Università della Svizzera italiana

Tenth Dies Academicus event held by the Università della Svizzera Italiana (University of Lugano)

    Saturday 13th May 2006 from 10 a.m. to 12.15 p.m.

    Great Hall (Aula Magna) on the University Campus in Lugano

    Lugano (ots) - The Università della Svizzera Italiana is 10 years old! The Dies Academicus is an important opportunity to meet up and exchange information about the development of the USI within the context of our region and in its relations with both the Swiss university system and the international academic community. The tenth anniversary also offers an opportunity to take stock and to celebrate the success of the university system we are building here in Italian-speaking Switzerland.

    The programme gets underway with an address made by the President of the Università, Marco Baggiolini, who will be concluding his ten-year term of office at the end of this present academic year. Baggiolini will be expanding upon the most significant stages in the growth of the USI, coming during one of the most eventful and creative periods in history of the Swiss university system, during which universities have had to face up to important challenges offering a new University wonderful opportunities to develop.

    The Federal Councillor Pascal Couchepin, head of the Department of Home Affairs, an advocate and a close observer of university education and research, will be presenting his thoughts about our country's academic heritage and the opportunities for our future which lie before it.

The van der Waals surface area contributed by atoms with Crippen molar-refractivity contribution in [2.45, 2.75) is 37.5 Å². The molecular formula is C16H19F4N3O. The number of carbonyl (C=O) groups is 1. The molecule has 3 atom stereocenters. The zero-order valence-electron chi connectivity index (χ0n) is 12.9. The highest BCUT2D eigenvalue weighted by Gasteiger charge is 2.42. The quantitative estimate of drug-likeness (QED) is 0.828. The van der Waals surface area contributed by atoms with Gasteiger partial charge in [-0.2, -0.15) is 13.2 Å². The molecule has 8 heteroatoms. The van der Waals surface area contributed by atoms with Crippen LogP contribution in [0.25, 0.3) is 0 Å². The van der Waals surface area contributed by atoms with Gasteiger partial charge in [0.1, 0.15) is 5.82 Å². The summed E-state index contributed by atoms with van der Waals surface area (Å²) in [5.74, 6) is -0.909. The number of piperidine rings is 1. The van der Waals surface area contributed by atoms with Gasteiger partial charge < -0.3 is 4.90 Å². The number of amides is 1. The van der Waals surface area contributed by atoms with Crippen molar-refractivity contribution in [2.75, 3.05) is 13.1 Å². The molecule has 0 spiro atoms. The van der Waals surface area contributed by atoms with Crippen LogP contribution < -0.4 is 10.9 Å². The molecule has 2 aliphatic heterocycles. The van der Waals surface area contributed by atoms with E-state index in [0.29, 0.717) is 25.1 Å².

Two honorary doctorates will then be awarded.

    Stephen A. Ross, a professor at the Massachusetts Institute of Technology will be honoured by the Faculty of Economics "for his fundamental contribution to the theory of the valuation of financial activities and the decisions made by companies".

    Leslie Lamport, a scientific researcher from Microsoft Research in California, will be honoured by the Faculty of Computer Science "for his pioneering contributions to the theoretical foundations of distributed computer systems". The programme closes with a greeting from Piero Martinoli, a professor of Physics at the University of Neuchâtel, who will be taking over the Presidency of the USI in September.

    The Dies Academicus ceremony is open to the public.

    The honorary doctorate is granted to people who have distinguished themselves through the excellence of their work in scientific and professional fields. The honorary doctorate is awarded by the University Board based upon a proposal made by a Faculty (article 38 of the USI Statutes). The proposals made by the Faculties of Economics and of Computer Science were ratified by the University Board at its meeting held on 24th February 2006.

    So far the USI has awarded three honorary doctorates, to: John R. Searle, a language philosopher and professor at the University of California at Berkeley (May 2003), Robert F. Engle, a specialist in financial econometrics and professor at New York University (November 2003) and Giuseppe Panza di Biumo, a major, highly innovative collector of contemporary art who lives in Massagno (May 2005).

    Interesting details: a few months after the decision to award the USI's honorary doctorate, Professor Engle received the Nobel Prize.